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10 Reasons Type B People Are Very Likely To Be Successful

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10 Reasons Type B People Are Very Likely To Be Successful

How many psychological theories do you reckon were developed by cardiologists? None? Well that’s not surprising — but it’s also not true — because that’s exactly what cardiologists Meyer Friedman and Ray Rosenman did when they introduced their “Type A and Type B Personality Theory” in an effort to bridge the gap between a persons mental and physical health. For those who aren’t familiar with the theory, check this article out.

Since our type A friends are the ones often credited with all the successes and achievements in life — on account of their ambitious and organized character — we thought it’s time that us B types say what makes us great, and importantly what makes us just as likely to succeed as our stressed-out counterparts. Below are 10 reasons type B people are very likely to be successful, lets see how many you match!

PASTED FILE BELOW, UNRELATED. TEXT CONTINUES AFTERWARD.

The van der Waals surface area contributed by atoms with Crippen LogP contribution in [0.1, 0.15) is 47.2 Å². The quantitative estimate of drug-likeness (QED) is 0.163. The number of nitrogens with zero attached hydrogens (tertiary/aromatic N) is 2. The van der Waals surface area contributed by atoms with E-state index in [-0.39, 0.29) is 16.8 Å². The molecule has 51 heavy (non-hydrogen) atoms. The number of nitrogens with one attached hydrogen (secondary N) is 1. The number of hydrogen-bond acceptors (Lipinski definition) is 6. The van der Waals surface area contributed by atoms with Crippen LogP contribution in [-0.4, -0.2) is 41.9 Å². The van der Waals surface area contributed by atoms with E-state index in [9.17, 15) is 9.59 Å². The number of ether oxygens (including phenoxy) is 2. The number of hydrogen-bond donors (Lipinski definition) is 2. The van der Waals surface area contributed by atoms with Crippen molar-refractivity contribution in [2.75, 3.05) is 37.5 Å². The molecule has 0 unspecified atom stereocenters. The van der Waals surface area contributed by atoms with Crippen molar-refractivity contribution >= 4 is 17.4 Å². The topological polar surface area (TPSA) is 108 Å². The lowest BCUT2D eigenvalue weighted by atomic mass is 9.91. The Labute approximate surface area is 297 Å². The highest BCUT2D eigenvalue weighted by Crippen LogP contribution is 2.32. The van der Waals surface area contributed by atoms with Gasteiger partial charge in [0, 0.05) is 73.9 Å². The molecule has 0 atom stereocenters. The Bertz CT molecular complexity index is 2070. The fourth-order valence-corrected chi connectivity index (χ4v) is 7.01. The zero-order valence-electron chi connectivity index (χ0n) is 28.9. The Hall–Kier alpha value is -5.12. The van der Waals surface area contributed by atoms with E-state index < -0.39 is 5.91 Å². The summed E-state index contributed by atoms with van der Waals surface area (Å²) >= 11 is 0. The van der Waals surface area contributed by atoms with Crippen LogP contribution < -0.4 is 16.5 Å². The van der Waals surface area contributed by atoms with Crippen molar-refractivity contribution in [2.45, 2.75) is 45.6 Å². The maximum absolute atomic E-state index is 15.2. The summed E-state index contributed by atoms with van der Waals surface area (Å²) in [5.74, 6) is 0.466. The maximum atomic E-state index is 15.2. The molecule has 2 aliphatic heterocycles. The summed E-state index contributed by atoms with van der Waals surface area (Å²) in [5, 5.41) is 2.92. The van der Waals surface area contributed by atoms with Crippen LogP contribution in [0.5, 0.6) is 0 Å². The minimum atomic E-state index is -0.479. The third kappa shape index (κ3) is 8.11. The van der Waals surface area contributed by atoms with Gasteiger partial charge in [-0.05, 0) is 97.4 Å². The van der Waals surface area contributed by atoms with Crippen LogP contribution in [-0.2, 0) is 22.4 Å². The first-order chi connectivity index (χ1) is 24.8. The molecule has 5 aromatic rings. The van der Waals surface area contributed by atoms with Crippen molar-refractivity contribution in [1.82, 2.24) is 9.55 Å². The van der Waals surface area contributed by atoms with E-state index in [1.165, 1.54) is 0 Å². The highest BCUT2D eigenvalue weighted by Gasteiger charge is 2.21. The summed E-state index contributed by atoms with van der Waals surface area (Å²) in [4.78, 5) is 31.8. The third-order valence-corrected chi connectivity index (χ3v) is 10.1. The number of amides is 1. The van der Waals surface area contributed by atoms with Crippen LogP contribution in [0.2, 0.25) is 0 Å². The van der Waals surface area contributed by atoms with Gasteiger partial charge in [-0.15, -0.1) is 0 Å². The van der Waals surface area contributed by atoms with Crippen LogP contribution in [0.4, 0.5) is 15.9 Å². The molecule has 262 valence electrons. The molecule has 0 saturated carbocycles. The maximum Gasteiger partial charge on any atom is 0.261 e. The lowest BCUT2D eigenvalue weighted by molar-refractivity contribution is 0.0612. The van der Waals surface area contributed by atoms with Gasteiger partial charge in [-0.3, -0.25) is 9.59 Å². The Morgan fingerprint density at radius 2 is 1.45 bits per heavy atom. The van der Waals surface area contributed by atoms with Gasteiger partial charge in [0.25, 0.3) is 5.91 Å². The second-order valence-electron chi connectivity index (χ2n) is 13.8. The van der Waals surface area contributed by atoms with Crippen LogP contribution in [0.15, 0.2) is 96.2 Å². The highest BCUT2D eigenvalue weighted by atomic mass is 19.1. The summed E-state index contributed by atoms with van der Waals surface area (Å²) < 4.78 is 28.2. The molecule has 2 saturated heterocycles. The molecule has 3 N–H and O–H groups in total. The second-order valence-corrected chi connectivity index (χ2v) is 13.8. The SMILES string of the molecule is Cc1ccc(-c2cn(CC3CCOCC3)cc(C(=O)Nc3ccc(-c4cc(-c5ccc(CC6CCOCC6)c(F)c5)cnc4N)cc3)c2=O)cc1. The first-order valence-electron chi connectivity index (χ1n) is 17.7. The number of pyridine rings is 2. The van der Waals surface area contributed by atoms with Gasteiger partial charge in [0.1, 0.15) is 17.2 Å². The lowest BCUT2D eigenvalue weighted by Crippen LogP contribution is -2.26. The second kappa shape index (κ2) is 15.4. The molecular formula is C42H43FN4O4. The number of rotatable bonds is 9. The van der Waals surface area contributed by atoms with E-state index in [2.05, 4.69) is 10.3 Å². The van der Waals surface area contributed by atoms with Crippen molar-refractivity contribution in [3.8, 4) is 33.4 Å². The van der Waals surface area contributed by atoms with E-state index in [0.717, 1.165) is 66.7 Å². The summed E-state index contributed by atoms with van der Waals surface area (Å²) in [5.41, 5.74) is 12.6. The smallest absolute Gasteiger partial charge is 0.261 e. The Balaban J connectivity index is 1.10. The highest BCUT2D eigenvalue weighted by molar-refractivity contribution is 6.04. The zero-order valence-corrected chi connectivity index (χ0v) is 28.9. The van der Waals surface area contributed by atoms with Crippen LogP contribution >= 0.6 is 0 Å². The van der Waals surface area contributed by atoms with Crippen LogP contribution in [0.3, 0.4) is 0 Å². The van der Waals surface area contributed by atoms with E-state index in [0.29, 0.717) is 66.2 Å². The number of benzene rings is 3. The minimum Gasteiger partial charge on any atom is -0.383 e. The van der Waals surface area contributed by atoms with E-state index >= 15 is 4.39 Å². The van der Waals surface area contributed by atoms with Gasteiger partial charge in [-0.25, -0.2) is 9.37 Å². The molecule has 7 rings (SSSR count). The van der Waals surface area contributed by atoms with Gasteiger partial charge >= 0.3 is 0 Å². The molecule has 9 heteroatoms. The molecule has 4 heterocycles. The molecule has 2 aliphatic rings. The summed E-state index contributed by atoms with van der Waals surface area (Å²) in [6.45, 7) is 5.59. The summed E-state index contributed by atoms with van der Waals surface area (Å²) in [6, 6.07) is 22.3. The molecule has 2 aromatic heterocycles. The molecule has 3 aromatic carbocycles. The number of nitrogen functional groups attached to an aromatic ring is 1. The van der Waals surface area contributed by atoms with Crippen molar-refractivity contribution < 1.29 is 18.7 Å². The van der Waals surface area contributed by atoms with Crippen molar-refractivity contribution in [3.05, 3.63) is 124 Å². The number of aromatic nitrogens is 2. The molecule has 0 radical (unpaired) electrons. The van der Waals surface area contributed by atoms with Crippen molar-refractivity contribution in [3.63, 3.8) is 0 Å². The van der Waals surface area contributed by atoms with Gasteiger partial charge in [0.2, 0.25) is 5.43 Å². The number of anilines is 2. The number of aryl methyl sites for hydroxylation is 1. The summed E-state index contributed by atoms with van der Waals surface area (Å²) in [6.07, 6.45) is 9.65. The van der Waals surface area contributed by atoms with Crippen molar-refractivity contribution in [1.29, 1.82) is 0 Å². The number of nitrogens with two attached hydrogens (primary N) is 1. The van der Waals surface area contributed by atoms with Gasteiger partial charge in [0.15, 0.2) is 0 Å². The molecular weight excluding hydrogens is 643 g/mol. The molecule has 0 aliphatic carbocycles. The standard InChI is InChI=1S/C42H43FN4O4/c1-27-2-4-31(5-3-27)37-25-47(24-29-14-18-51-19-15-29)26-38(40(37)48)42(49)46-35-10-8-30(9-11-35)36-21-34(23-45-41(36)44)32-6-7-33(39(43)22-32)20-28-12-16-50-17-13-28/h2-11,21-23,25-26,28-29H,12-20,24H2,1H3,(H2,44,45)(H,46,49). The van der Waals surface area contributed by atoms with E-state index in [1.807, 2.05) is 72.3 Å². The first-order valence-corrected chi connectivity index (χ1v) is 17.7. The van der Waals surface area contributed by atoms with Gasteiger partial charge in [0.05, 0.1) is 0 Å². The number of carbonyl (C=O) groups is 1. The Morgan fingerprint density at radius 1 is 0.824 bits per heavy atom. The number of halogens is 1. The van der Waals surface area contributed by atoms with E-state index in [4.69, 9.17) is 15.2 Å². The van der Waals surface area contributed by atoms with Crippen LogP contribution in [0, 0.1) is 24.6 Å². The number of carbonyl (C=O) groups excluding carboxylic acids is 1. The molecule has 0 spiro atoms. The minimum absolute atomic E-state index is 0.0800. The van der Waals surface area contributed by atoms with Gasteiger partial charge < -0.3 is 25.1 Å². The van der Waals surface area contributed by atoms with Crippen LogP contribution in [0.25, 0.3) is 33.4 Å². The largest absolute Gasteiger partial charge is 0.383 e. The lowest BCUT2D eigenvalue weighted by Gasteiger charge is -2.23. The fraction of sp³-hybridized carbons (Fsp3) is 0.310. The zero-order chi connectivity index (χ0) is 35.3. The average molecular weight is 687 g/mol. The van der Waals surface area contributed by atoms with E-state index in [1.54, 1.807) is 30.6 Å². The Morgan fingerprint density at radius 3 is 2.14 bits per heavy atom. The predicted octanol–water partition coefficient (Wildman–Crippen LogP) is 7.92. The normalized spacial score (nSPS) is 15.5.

1. They are comfortable in what they potentially lack

It has become common practice to be told that if you lack confidence in something, you should just pretend as though you don’t lack anything at all. If you lack confidence in the decisions you make, the key is to pretend that you are completely certain in your choice, “fake it ’til you make it” so to speak. The same goes for business, relationships, physical insecurities and so on. The problem with this is — apart from being highly unauthentic — is that you’ll always feel like you’re walking on egg shells, forever vigilant in case you slip-up and reveal your façade for what it is, a façade.

This is where the observant character of type B personalities comes in. They know exactly what they lack, and then they get comfortable with it. It’s easier to do when you’re a calm person, and not focused purely on one aspect in life. You’ll be staying true to yourself, and everybody else will sense it. A small trick with big rewards.

Mistaken for: Complacency